In one case, a private printer, in good faith, printed a report for the National Advisory Council on Adult Education, a Presidentially appointed public advisory body under the Office Of Education, Department of Health, Education, and Welfare. A waiver was not sought prior to the making the contract, and the printer was not paid, nor could this Office approve its claim. (B-178496, October 9, 1973.) The printer could only seek a retroactive waiver, which the Joint Committee in its discretion did not grant. In view of these situations, some modifications of the waiver requirement or other legislative action might be desirable.
Section 1108 authorizes the head of "an executive department, independent agency or establishment," with the approval of the Director of OMB, to use available appropriations for the printing of "journals, magazines, periodicals and similar publications" certified as necessary in the transaction of required public business. It is not clear if this is intended to apply to GAO. On the one hand, "independent establishment" is defined in 5 U.S.C. 104 to include GAO, at least for purposes of Title 5. Yet on the other hand, since GAO is not part of the executive branch, it is generally not subject to OMB oversight in other areas, such as the annual budget presentation. Consistent with GAO's role as independent of the executive branch, were recommend that section1108 be clarified to specifically exempt GAO from the requirement of OMB approval.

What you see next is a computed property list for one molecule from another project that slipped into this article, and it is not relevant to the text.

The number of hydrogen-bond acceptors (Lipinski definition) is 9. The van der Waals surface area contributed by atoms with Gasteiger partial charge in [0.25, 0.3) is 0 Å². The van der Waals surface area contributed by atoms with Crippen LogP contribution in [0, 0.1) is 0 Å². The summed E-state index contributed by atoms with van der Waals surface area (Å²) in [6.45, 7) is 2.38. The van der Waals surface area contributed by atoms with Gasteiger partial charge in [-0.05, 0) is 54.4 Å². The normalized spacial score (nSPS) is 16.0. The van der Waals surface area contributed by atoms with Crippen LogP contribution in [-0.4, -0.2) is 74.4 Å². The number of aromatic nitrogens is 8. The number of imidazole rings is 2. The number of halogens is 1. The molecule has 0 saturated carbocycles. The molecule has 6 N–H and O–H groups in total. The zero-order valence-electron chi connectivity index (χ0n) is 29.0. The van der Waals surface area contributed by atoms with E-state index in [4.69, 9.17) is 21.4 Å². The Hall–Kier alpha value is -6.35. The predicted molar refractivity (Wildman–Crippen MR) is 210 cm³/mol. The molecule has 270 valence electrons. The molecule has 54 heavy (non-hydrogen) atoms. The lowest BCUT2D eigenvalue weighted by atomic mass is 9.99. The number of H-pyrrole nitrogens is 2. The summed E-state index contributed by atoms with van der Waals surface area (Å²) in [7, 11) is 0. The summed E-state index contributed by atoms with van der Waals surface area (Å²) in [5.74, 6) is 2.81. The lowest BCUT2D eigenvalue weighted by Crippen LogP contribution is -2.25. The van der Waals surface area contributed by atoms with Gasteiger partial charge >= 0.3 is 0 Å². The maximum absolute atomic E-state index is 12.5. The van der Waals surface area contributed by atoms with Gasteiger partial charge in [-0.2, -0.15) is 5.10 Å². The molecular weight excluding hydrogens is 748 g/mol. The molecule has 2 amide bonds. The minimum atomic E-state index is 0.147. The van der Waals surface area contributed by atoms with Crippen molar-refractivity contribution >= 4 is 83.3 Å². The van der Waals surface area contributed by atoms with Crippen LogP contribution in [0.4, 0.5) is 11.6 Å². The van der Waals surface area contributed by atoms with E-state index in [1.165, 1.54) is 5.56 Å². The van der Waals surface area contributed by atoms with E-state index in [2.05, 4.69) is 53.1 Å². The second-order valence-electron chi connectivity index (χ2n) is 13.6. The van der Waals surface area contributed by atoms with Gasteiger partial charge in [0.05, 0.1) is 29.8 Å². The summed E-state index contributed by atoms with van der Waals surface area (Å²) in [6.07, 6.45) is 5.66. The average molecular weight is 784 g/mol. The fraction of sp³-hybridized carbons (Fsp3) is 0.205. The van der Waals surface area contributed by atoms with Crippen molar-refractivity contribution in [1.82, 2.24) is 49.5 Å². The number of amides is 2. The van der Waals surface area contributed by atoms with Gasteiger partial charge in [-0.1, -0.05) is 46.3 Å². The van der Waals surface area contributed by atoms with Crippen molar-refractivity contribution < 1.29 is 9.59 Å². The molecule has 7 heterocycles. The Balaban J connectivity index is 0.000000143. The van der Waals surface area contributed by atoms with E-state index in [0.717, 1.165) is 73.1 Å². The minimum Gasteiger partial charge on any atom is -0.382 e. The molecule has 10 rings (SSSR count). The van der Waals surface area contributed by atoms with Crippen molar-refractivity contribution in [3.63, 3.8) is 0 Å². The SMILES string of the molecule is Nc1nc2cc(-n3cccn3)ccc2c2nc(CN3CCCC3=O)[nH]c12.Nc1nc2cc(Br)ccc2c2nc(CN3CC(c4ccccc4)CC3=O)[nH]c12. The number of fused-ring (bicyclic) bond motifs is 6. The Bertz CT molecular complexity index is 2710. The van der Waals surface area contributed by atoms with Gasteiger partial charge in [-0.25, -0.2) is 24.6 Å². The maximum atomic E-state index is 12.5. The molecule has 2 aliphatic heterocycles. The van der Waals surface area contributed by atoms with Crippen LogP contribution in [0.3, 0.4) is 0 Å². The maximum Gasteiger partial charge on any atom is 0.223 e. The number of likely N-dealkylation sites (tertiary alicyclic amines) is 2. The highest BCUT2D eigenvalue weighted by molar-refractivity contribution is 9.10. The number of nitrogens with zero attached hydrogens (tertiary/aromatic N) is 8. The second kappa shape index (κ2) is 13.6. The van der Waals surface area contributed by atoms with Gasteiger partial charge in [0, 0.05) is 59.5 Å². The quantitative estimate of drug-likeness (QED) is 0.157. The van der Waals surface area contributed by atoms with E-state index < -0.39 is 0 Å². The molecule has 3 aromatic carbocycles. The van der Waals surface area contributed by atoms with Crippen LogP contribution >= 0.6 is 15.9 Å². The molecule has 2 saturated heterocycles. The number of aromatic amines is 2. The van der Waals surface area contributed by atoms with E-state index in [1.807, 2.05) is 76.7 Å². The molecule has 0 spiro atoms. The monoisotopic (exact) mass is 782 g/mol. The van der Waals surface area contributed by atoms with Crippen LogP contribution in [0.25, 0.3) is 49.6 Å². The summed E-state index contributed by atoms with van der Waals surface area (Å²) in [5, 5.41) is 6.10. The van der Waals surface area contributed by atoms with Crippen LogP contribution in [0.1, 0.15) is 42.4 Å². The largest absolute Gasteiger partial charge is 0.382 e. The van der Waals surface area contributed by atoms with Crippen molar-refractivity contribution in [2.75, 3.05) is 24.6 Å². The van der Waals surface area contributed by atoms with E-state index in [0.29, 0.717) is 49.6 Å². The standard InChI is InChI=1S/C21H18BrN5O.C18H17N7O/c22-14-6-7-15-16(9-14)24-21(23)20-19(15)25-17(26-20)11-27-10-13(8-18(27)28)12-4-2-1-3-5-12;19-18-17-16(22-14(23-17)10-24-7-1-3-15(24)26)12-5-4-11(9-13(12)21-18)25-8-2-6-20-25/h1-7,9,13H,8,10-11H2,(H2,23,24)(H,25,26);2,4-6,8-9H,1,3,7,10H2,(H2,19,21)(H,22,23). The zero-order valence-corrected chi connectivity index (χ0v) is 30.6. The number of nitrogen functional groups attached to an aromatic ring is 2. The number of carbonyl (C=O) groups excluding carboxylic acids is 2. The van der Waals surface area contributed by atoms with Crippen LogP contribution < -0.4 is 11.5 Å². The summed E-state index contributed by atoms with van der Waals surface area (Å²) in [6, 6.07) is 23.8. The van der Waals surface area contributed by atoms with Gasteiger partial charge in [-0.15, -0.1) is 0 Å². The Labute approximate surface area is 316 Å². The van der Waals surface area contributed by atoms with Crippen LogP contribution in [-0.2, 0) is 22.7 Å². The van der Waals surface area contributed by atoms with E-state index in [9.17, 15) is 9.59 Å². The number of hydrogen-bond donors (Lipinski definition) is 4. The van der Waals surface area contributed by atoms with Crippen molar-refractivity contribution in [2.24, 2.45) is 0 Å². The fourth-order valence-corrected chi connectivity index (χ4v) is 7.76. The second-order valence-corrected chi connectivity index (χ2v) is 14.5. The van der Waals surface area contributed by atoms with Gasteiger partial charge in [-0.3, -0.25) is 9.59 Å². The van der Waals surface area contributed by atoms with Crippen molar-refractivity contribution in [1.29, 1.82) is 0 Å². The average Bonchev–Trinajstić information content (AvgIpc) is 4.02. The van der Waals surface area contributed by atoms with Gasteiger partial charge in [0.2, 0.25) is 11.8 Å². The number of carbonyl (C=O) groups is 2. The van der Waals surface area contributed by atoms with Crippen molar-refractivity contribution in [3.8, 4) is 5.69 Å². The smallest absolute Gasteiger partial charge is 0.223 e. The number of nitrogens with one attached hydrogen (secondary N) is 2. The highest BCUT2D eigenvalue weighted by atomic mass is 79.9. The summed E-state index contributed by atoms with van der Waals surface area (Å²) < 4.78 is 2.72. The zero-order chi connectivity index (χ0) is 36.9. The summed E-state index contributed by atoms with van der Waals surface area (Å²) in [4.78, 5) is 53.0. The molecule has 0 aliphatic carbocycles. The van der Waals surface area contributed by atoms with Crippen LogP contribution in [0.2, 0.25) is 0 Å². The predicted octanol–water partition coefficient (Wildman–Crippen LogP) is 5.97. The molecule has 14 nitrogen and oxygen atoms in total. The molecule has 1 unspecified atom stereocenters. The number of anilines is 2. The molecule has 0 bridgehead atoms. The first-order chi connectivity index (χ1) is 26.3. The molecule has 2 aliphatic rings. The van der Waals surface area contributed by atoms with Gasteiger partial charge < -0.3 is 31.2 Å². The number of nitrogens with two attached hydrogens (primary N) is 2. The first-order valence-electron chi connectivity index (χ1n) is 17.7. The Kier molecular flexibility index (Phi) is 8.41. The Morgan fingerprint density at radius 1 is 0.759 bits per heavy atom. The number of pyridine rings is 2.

Problems have also arisen under Sec. 3702 which states: